Having watched an initial small position in FDV become a tiny position due to the troubles with Zameen and general market re-rate over the last couple of years, it’s time to decide to commit or capitulate.

Business Profile:

Frontier actively invests in and moves to controlling stakes in housing and car market platforms in developing countries in Latin America, Asia and North Africa. CEO founder Shaun Di Gregorio sold iProperty to REA and runs Frontier (9% own), which starts with a non-controlling position and increases as it sees potential and is able to assist in the establishment of the platform as a market leader.

All current platforms are leaders in their markets, but the markets are developing economies with currency, political and economic risks beyond developed markets, but are currently about 10-15 years behind in the industry. As such the chance to become the dominate player in a winner takes all market is up for grabs. In addition, due to the nature of the markets and lack of trust between seller and buyer due to poor institutional and legal controls, there is the additional opportunity to clip the ticket to facilitate the transaction, not just to act as a marketing portal.

FY23 Update:

Frontier has just had its first full year of positive cash flows, and EBITDA is up from $5.7 to 7.8m but revenue is down 5% due to Zameen (Pakistan) which also had reduced EBITDA contribution. Recurring subscription revenues have increased significantly to absorb falling Advertising and Media revenue which indicates underlying growth of the platform but short-term market weakness.

EBITDA% increased from 8% to 10% Vs FY23. A 48% drop in EBITDA contribution from Zameen was picked up by 360 LATAM increasing 61%. Note that Q4 saw Zameen’s EBITDA% increase from 3% to 16% QoQ on a negligible change in sales (cost management?)

Investment Thesis:

Frontier operates in high-risk markets with high returns potentials, but the diversity of the markets and now being cash flow positive mitigates a lot of the risk (Ergodic). An above market return is justified if just one of the markets takes off and becomes even 10% as successful as REA.

Frontier currently controls or part owns the leader in each of it’s markets, with challenging economic conditions of the last few years leading to the a large cull of other minor players. Pakistan retuning to stability post-election and continued growth with 360 LATAM provide the greatest opportunity but MENA Marketplace Group and FDV Asia sit at 20% of Sales and 25% of EBITDA contribution currently are also strong contenders for long term value.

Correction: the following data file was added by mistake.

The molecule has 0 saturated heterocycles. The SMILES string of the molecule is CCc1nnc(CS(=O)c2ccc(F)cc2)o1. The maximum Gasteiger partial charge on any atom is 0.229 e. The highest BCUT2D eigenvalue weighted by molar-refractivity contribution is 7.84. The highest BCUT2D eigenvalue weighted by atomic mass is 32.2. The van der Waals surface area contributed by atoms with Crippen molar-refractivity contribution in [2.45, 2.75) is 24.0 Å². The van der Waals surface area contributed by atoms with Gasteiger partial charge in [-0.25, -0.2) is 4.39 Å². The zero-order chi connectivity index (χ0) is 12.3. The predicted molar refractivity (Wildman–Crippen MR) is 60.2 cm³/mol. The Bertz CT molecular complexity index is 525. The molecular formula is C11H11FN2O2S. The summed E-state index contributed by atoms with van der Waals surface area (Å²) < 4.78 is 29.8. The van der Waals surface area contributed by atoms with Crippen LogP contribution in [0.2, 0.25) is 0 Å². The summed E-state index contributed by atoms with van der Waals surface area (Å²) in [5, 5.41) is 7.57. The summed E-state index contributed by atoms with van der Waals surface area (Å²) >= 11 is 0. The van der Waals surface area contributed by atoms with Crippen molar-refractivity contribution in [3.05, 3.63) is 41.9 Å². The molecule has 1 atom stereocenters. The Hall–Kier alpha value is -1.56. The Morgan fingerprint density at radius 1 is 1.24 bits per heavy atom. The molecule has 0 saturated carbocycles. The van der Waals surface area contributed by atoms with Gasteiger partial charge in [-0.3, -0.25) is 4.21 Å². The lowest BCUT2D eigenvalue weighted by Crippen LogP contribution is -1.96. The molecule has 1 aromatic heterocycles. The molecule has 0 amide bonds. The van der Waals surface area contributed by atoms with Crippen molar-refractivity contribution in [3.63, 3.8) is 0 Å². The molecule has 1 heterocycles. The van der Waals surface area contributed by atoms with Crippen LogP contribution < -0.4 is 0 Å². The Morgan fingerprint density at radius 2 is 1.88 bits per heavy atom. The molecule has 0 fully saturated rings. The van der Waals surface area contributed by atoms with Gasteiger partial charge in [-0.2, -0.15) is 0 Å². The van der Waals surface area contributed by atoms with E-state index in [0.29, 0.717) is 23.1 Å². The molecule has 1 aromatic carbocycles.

Need to see Frontier maintain it’s market leading position and preferably show progress on sales and EBITDA growth in aggregate. Will expect significant volatility in results across the markets but provided the group can continue to grow FCF then the investment is on track to perform.


The variability of outcomes is extreme so I am looking more at what the current price assumes and seeing if that is favorably asymmetric.

High Discount rate: 15% (Mkt perception) multiple parts, early stage and markets it operates in.

Sales growth slower than company target of US$100m by FY25, I assume FY27.

EBITDA% rises to 21%, which is reasonable given Zameen was doing 18% in FY22.


Valuation average = $0.43 on above assumptions

·        DCF = $0.35 discounted from FY28 @15%

·        PE 15= $0.49 discounted from FY28 @15%

·        P/EBITDA 12 = $0.45 discounted from FY28 @15%

Other Issues:

·        Strong possibility of additional capital raises to fund new purchases or increase stakes in existing purchases.

·        FDV markets may have a population 34x Australia but the GDP of those markets is only 3x and with unstable currencies and governments in many.

·        FX movements will swing results considerably – FY23 a 26% FX move in Pakistan on 14% of the business impacted the result materially.


This remains a speculative position, but one I intend on returning to a small position and commit. I don’t see a rush to buy, the price is still struggling under seller pressure so I will ease my way back into a reasonably sized position. The market is yet to be convinced that FDV is pivoting into profitability and cash generating – the price won’t be at this level once we know for sure!

Disc: Own IRL

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Added 6 months ago

I haven’t had the chance to go through the quarterly report in huge detail but I gleaned that FDV was operating cash flow positive overall and in each of the regions over the last year.

they also reported a nearly 10 mil loss for the half year which was down to ?investment costs?

whilst the big picture appears to be one of a business on the cusp of the transition from loss making to profit making I haven’t had a chance to work out why they are still burning a lot of cash despite being operating cashflow positive… someone wiser than me care to shed some light?

I also intend to get to this podcast released yesterday in small caps:

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#Share price action
Last edited 6 months ago

I note a 14% rise in SP today on no news… perhaps it was a late response to your valuation @Bradbury

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Added 8 months ago